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  • The first-time homebuyer's basics

    Every prospective first-time homebuyer is aware that the process entails research, but knowing what resources to use in that research amounts to much of the battle.

    Educating yourself on the most accurate and efficient ways to gage rates and trends can go a long way toward saving time, paperwork and eventually money.Educating yourself on the most accurate and efficient ways to gauge rates and trends can go a long way toward saving time, paperwork and eventually money. Above all else, the customer needs to retain the mentality that the home is chief among all their investments, and will need to be consistently cared for and improved in order to develop equity.

    Below are some basic tenets of first-time homebuying. Having a real estate broker or enlisting the advice of a trusted financial planner are certainly wise ways to soften what can be an overwhelming experience. But there is still much that can be done on your own to get educated in advance and enhance your confidence as the process progresses.

    • Assess your monthly income and calculate affordable expenses accordingly. This should be near or at the top of the preliminary steps any prospective first-time buyer takes. There are some different schools of thought as to the ceiling for monthly expenditures, but it's generally accepted that no more than 30 percent of your total monthly income should go toward housing costs. Fannie Mae recommends a maximum output of 28 percent.

      Remember, the total figure should account for insurance costs and taxes, which vary depending on where you plan to own. Resources such as Bankrate's mortgage calculator can help facilitate the breakdown, but ultimately it's up to you as the buyer and any trusted financial advisors to determine a reasonable allocation.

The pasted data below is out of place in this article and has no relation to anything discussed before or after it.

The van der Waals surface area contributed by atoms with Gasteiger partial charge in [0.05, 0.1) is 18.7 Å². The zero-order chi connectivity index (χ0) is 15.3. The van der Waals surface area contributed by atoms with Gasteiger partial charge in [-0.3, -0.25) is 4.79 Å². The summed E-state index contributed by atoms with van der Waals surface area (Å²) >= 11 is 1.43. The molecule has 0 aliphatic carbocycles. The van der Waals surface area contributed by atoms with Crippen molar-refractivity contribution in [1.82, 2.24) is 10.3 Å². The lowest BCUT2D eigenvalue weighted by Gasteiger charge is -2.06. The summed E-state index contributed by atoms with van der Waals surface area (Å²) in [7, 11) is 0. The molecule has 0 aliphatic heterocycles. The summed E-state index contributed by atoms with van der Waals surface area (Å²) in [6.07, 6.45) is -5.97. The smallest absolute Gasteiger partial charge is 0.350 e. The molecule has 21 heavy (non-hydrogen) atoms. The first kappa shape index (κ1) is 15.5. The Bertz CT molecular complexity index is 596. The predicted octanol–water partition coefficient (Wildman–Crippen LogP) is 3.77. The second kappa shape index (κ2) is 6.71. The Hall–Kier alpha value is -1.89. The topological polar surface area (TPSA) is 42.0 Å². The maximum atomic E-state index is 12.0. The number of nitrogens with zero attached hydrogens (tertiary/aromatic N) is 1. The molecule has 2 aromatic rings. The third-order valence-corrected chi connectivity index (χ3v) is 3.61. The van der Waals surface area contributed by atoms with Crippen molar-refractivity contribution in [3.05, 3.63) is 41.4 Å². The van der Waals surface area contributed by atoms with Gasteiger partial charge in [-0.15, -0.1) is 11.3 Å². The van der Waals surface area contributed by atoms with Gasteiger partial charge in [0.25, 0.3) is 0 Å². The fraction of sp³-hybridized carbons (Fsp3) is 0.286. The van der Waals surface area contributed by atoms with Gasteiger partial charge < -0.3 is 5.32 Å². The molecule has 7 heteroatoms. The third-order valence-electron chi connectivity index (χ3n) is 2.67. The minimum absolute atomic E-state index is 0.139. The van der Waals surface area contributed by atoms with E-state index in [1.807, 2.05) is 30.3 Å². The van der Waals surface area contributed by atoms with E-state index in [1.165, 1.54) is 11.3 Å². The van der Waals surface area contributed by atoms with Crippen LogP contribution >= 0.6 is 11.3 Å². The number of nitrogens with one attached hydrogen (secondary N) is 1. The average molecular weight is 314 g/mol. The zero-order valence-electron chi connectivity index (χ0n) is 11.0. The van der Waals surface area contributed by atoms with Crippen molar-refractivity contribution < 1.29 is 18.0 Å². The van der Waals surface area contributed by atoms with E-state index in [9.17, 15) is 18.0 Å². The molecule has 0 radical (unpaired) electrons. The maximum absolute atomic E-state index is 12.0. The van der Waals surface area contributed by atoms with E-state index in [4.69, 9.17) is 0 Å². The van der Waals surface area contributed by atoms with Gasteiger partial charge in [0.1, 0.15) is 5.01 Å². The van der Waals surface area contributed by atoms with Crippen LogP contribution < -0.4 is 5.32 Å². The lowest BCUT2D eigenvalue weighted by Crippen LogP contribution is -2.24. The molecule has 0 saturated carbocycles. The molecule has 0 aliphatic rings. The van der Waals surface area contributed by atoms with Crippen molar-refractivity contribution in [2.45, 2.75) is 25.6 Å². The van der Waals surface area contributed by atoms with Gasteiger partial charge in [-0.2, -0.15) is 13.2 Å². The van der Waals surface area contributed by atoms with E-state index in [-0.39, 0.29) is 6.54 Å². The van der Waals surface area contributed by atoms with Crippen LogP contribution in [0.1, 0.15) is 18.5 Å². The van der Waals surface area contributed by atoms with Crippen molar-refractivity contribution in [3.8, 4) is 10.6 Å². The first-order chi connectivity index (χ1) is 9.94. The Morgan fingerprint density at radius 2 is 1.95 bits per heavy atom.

• Know a fair price. Value determination is largely in the hands of appraisers, whose jobs have become more complex as government regulations dictate that lenders place greater emphasis on risk assessment. But you can do your own research in advance by perusing sale prices of comparable homes in the area. Consulting real estate authorities such as Zillow or the National Association of Realtors can aid in this research and provide some insight into the direction a given market might be heading.

      Talking to representatives from a bank or credit union prior to beginning the process can also help give you a feel for mortgage rates and mortgage loan terms. Neighborhoods, especially in larger cities, are constantly transitioning, and buying in one that is experiencing a resurgence can lend itself to value appreciation on the property. It's worth knowing how a phenomenon like gentrification is affecting certain locations not only now, but five years from now.

    • Don't forget about closing costs. This is one of the most overlooked aspects of the homebuying process by new buyers. The impact of closing costs can present a harsh brush with reality for the unprepared. They typically include fees from the lender for origination plus title and settlement, as well as all applicable prepaid items like homeowner's insurance and any association fees. They're not recurring, but they certainly need to be factored in during the month in which the deal is consummated.

    • Always bear in mind the investment. Upon purchase, your home becomes an asset - likely your greatest one. Protecting that asset begins the day you are handed the keys. And in order to ensure that its value increases over the time spent in it, it's imperative to be aware of all the home's inner workings.

      Labor is a necessary element of owning a home, but you need to be educated in advance of just how much labor a given property will require, because all the expenses will be on you. Being unaware of imminent or even potential maintenance can seriously alter your monthly budget, not to mention detract from personal wealth through diminished home equity if left unattended.